Animals can help us to develop self-confidence and coping skills, something we all need in order to handle life’s challenges. They can provide a serenity and calmness to the pressures of our daily lives and unforeseen events that nothing else can compare to. They can encourage interaction with others, improve social skills, motivate one to exercise, and reduce stress and anxiety—all of which plays a role in being mentally and physically healthy throughout one’s lifetime.
My prescription for a happy and healthy life will always include animals. Whether it’s a bird, cat, dog, horse, ant farm, fish or potbellied pig, never underestimate the amazing benefits that interacting with these creatures can have on our health, from childhood through to our senior years.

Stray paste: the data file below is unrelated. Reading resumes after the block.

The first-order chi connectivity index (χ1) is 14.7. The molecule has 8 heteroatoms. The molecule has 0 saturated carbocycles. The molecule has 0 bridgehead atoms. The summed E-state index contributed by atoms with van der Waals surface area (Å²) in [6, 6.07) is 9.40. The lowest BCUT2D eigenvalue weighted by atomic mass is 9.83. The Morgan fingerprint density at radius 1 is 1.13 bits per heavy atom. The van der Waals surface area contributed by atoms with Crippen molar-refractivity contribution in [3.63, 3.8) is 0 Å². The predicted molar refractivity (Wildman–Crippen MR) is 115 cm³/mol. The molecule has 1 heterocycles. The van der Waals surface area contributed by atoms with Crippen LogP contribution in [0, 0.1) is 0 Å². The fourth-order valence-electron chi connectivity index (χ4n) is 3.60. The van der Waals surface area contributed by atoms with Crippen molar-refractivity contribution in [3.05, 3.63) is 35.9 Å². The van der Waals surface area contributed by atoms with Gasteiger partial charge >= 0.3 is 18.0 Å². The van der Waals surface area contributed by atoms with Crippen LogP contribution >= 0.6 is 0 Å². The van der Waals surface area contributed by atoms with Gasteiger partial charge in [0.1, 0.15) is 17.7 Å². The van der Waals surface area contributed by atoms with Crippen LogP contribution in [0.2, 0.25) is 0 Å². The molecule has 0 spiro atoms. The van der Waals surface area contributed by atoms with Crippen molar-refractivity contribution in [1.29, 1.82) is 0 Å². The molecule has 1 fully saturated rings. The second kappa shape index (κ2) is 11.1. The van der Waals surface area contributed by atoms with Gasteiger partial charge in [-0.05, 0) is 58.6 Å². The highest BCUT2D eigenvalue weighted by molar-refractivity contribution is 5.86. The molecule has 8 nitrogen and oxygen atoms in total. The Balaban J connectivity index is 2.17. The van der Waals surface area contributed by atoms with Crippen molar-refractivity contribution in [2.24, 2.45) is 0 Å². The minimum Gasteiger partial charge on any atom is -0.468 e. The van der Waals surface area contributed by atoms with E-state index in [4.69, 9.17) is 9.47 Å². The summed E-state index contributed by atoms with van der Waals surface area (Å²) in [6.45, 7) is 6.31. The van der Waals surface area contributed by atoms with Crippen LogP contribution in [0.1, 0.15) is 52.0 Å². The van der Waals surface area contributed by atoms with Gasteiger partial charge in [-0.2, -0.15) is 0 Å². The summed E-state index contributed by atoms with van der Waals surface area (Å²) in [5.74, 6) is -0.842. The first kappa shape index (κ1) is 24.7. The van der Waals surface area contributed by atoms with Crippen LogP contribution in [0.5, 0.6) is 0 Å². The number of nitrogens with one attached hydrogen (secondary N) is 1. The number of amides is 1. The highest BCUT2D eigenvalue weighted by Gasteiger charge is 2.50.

Shelly Korobanik, certified personal trainer and professional dog trainer, is the owner of Pooch Partners®, a business that combines her passion for fitness and love of dogs to promote outdoor activities for people with their pooch. In addition to fitness classes, learn-to-run programs, cani-cross, skijoring, weight pulling, agility, and obedience training, Pooch Partners® hosts an annual Doggie Duathlon, Trail Hiking series, and Raise the Woof comedy show to raise funds for local animal charities. Visit www.poochpartners.ca or email firstname.lastname@example.org.
*Reprint from our Fall 2015 Issue